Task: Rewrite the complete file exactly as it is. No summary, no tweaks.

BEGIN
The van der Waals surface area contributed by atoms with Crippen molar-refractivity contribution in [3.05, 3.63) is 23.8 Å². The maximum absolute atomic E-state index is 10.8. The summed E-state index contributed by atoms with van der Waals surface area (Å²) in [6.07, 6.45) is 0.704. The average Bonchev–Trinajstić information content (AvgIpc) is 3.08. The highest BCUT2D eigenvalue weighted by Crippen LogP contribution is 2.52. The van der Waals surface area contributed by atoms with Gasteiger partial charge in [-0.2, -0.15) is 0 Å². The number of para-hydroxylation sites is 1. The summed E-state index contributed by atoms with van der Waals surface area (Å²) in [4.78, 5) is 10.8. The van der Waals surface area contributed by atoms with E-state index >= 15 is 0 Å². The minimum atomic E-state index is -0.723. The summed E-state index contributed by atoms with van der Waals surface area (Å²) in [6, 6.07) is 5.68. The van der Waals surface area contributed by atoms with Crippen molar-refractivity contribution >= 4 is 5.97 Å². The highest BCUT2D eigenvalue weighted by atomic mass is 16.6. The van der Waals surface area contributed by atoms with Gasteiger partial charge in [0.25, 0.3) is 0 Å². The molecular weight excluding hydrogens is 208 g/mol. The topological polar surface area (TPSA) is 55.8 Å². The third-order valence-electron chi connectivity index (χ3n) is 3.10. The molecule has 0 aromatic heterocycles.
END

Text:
The van der Waals surface area contributed by atoms with Crippen molar-refractivity contribution in [3.05, 3.63) is 23.8 Å². The maximum absolute atomic E-state index is 10.8. The summed E-state index contributed by atoms with van der Waals surface area (Å²) in [6.07, 6.45) is 0.704. The average Bonchev–Trinajstić information content (AvgIpc) is 3.08. The highest BCUT2D eigenvalue weighted by Crippen LogP contribution is 2.52. The van der Waals surface area contributed by atoms with Gasteiger partial charge in [-0.2, -0.15) is 0 Å². The number of para-hydroxylation sites is 1. The summed E-state index contributed by atoms with van der Waals surface area (Å²) in [4.78, 5) is 10.8. The van der Waals surface area contributed by atoms with E-state index >= 15 is 0 Å². The minimum atomic E-state index is -0.723. The summed E-state index contributed by atoms with van der Waals surface area (Å²) in [6, 6.07) is 5.68. The van der Waals surface area contributed by atoms with Crippen molar-refractivity contribution >= 4 is 5.97 Å². The highest BCUT2D eigenvalue weighted by atomic mass is 16.6. The van der Waals surface area contributed by atoms with Gasteiger partial charge in [0.25, 0.3) is 0 Å². The molecular weight excluding hydrogens is 208 g/mol. The topological polar surface area (TPSA) is 55.8 Å². The third-order valence-electron chi connectivity index (χ3n) is 3.10. The molecule has 0 aromatic heterocycles.